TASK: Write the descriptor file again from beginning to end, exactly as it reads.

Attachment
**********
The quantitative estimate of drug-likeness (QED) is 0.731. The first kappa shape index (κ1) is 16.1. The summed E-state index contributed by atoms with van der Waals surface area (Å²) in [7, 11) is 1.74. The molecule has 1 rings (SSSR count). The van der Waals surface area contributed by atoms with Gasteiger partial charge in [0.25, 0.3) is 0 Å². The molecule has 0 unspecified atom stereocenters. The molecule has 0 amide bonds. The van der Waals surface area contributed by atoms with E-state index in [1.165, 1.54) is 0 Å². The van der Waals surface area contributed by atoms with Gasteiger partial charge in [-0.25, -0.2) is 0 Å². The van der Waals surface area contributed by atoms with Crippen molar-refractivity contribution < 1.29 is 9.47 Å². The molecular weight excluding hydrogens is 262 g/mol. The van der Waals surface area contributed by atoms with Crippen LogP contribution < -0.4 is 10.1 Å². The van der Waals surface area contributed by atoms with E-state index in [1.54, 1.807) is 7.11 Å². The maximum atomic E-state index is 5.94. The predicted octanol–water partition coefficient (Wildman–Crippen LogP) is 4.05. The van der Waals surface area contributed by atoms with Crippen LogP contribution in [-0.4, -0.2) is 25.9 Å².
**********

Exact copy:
The quantitative estimate of drug-likeness (QED) is 0.731. The first kappa shape index (κ1) is 16.1. The summed E-state index contributed by atoms with van der Waals surface area (Å²) in [7, 11) is 1.74. The molecule has 1 rings (SSSR count). The van der Waals surface area contributed by atoms with Gasteiger partial charge in [0.25, 0.3) is 0 Å². The molecule has 0 unspecified atom stereocenters. The molecule has 0 amide bonds. The van der Waals surface area contributed by atoms with E-state index in [1.165, 1.54) is 0 Å². The van der Waals surface area contributed by atoms with Gasteiger partial charge in [-0.25, -0.2) is 0 Å². The van der Waals surface area contributed by atoms with Crippen molar-refractivity contribution < 1.29 is 9.47 Å². The molecular weight excluding hydrogens is 262 g/mol. The van der Waals surface area contributed by atoms with Crippen LogP contribution < -0.4 is 10.1 Å². The van der Waals surface area contributed by atoms with E-state index in [1.54, 1.807) is 7.11 Å². The maximum atomic E-state index is 5.94. The predicted octanol–water partition coefficient (Wildman–Crippen LogP) is 4.05. The van der Waals surface area contributed by atoms with Crippen LogP contribution in [-0.4, -0.2) is 25.9 Å².